JOUSSAYE, Marie




Author Tags: 1900-1950, Women

A little-cited pioneer of Canadian women's writing, Marie Joussaye moved west in the late 1890s to live in Kamloops, Dawson City and Vancouver. According to Lindsey McMaster’s Working Girls in the West: Representations of Wage-Earning Women (UBC Press 2008), Marie Joussaye, originally from Belleville, Quebec, published "the only work of Canadian literature written by a working girl and addressed to her peers," The Songs that Quinte Sang (1895).

SFU professor Carole Gerson has traced Joussaye's life story as the youngest of five children in a working-class Catholic home. She worked essentially as a servant, and later as a coordinator of other servant girls in Toronto, but yearned for a job as a journalist. "If I spoke to an editor of haunted a newspaper office, there was an evil construction put upon it ... Young men pushed themselves forward by sheer persistence and a little talent, but what was permitted to them was resented in my case." According to McMaster, she married in 1903 and was involved in various legal disputes, and once served two months of hard labour. She published a second collection of work-related poems, Selections from Anglo-Saxon Songs (1918). One of her poems called Only A Working Girl, published in 1886, became something of a rallying cry within the Canadian labour movement. It culminates in this advice to her fellow women:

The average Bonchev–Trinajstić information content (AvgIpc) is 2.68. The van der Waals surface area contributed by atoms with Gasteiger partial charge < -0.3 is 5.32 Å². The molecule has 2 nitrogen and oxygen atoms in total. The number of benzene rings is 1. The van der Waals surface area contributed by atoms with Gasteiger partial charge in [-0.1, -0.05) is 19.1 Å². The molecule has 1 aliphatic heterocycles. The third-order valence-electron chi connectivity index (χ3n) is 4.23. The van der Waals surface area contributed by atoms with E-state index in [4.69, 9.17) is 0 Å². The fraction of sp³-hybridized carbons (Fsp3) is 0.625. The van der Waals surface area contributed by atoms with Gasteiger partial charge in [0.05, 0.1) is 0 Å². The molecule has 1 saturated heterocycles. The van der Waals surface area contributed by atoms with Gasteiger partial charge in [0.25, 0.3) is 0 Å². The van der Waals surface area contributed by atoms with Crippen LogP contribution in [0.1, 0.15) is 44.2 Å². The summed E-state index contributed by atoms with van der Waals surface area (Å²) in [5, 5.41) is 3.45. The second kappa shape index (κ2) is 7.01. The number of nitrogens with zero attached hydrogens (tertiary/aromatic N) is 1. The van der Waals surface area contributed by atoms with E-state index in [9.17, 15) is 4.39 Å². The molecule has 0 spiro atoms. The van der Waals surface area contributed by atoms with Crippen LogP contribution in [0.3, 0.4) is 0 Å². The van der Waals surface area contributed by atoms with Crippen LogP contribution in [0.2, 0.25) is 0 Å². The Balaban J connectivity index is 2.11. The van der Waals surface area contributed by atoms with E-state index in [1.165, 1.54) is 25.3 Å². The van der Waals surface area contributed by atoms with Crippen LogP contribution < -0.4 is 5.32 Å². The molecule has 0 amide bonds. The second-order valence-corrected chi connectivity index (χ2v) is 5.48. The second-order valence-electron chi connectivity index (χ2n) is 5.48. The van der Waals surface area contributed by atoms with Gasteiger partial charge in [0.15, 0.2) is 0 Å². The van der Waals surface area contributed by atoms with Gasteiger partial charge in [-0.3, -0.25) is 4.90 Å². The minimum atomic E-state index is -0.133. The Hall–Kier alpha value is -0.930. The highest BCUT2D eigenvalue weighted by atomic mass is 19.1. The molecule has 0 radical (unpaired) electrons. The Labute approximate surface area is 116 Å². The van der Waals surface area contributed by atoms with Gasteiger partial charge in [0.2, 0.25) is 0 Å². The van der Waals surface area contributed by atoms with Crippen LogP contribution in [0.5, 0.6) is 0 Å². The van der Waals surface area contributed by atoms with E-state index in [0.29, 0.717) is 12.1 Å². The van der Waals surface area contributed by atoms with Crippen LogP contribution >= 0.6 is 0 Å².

"So when you meet with scornful sneers,
Just life your heads in pride;
The shield of honest womanhood
Can turn such sneers aside,
And some day they will realize
That the purest, fairest pearls
'Mid the gems of noble womankind
are "only working girls."

[BCBW 2008] "Women" "1900-1950"